Editor's note: Don't miss Soledad O'Brien's report on the death of Kenneth Chamberlain at 8 and 10 p.m. ET on AC360°.
The call for help was not unusual. A 68-year-old veteran with a heart condition had tripped a medical alert device he keeps around his neck in the early hours of a winter morning. The company that services the device informed a 911 operator the device had been triggered and asked for an ambulance to go to the address.
But police arrived at Kenneth Chamberlain's apartment first. And hours later Chamberlain was dead, not from his heart condition, but from two bullets fired by White Plains, NY police officer Anthony Carelli.
Now Kenneth Chamberlain’s family has joined civil rights activists alleging this case raises similar questions to that of Trayvon Martin who was shot dead by a neighborhood watch volunteer: Do police or civilians trying to enforce the law shoot first and ask questions later when they are dealing with African Americans?
Officer Carelli, is white ,and Kenneth Chamberlain is black. Chamberlain lived in a public housing complex in a rundown section of White Plains, New York where law enforcement sources said only that he was "known to them," from previous calls to police but won’t say what they were for. Chamberlain was never arrested by police, who note there was a black police officer on the scene the night he was shot and say that Chamberlain came at them with knives in hand. Shots were fired only after police tried to subdue him with a taser and bean-bag rounds.
What makes Chamberlain's supporters cast off those complexities, and call this an incident of “racial profiling,” is a rare trove of video and audio evidence they were shown by prosecutors taking the case to a grand jury. There is footage from a hallway security camera, audio recorded by the medical alert device and video from a camera on the taser they used to subdue him before the shooting began.
The White Plains District Attorney allowed the family to review the audio and video tapes. "I saw them with their guns out because you have to open the door just a little bit in order to look out into the door. So at that point he said, 'oh you got your guns drawn. You come here to kill me. I'm a 68-year-old man with a heart condition.' So at that point I know they had to see him and he had to see them," said his son, Kenneth, Jr." "I really started hearing fear in his voice." Chamberlain says his father does not appear violent and has no weapons in hand, though he does see him throw a silver object through the partly opened door at one point.
Kenneth Jr. also heard a police officer say the n-word on the audio tape, a fact confirmed by law enforcement sources. And there was a witness to the police use of force in trying to enter Chamberlain's apartment. His niece and neighbor, Tanya Greenhill, ran down from her apartment to tell police the medical alert device had been triggered accidently and to please let his family talk to him instead of bursting in. "They kept telling him open the door and he kept telling them to please leave him alone and go away. He didn't need the assistance he was OK and they kept telling him to open the door," she recalls them saying as she stood outside in her pajamas.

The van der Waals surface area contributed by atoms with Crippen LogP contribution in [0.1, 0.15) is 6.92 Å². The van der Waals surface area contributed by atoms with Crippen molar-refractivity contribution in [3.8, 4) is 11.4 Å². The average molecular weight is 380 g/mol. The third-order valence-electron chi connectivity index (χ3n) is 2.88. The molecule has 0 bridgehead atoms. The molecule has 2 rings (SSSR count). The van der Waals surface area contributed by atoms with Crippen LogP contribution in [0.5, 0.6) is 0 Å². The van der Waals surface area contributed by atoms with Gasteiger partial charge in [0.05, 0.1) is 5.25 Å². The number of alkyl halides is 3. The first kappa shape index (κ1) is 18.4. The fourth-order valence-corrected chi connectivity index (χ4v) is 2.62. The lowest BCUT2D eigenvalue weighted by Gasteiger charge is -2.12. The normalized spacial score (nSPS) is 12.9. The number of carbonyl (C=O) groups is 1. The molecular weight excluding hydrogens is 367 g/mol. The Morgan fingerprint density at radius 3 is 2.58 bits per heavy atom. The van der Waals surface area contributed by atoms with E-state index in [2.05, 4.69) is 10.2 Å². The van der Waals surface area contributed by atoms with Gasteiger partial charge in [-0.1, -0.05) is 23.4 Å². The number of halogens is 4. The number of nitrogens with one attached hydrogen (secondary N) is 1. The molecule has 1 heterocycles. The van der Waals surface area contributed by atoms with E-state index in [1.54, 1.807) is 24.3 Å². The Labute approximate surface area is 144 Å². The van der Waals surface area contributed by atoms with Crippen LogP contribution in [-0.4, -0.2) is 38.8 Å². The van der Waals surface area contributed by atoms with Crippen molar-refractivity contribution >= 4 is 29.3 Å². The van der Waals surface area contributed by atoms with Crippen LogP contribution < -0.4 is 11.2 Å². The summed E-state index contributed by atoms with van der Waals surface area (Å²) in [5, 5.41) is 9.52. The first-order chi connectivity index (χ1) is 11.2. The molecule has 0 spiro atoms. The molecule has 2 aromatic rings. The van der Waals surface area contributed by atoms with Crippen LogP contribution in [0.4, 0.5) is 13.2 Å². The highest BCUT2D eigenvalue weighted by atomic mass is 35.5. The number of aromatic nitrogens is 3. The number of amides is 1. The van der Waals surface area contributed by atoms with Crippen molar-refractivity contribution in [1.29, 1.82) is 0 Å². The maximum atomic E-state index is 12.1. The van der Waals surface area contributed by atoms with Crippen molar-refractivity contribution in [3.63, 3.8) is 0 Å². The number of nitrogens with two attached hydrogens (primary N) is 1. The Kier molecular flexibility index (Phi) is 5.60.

White Plains Public Safety Commissioner David Chong later told reporters that police had tried to subdue Chamberlain with a taser, then bean bag rounds before firing. He said his office is cooperating with a grand jury investigation, but would not say whether Carelli continues to be on patrol. Carelli's lawyers say he is a decorated officer who followed procedures.
Police will discuss their guidelines on subduing someone who is threatening or emotionally disturbed, if Chamberlain was in fact acting irrationally. A law enforcement source said the medical alert company said only that the device had been triggered and gave his address which typically sends an ambulance and patrol car to the scene. Medical records obtained by CNN confirm Chamberlain did have a severe heart condition, which his family claims is proof he could not have been that threatening. CNN also obtained an autopsy report which shows the bullet entered through the upper side of his right arm, which could indicate he was shot either with his arm down or while turning away. There is no way to know for sure because the taser camera turns off before the shooting begins.
His family has joined leaders of the NAACP at rallies, demanding that investigators release all evidence on the case and arrest the officer. They do not believe Chamberlain could have been threatening enough to justify the use of force and alleged that this is a case where race trumped logic, that force was used where calm was needed. The facts will sort out exactly what happened in this shooting over time, but even Carelli’s lawyer acknowledged that the family may feel dissatisfied whatever the result of the inquiry.
"We trust that the grand jury will rightfully determine that Officer Carelli's actions, while perhaps not understandable or acceptable to the family members, attorneys and other emissaries of the Chamberlain family, were justified under our laws," Carelli's lawyers, Andrew C. Quinn and John D'Alessandro, said in a written statement.
Chamberlain's lawyers have already made up their minds. "I think that what happened that night is that Mr Chamberlain happened to live in public housing and we had police officers who gave him a command to open the door and when he didn't acknowledge their command, really became very agitated and angry because he was defying what they asked him to do," says Chamberlan attorney Randy McLaughlin. "They forgot that they were there to deal with a medical emergency. You have here a 68-year-old man who has served this country in Vietnam for six years, and a 20-year retired member of the Department of Corrections for Westchester County who died, but didn't have to die."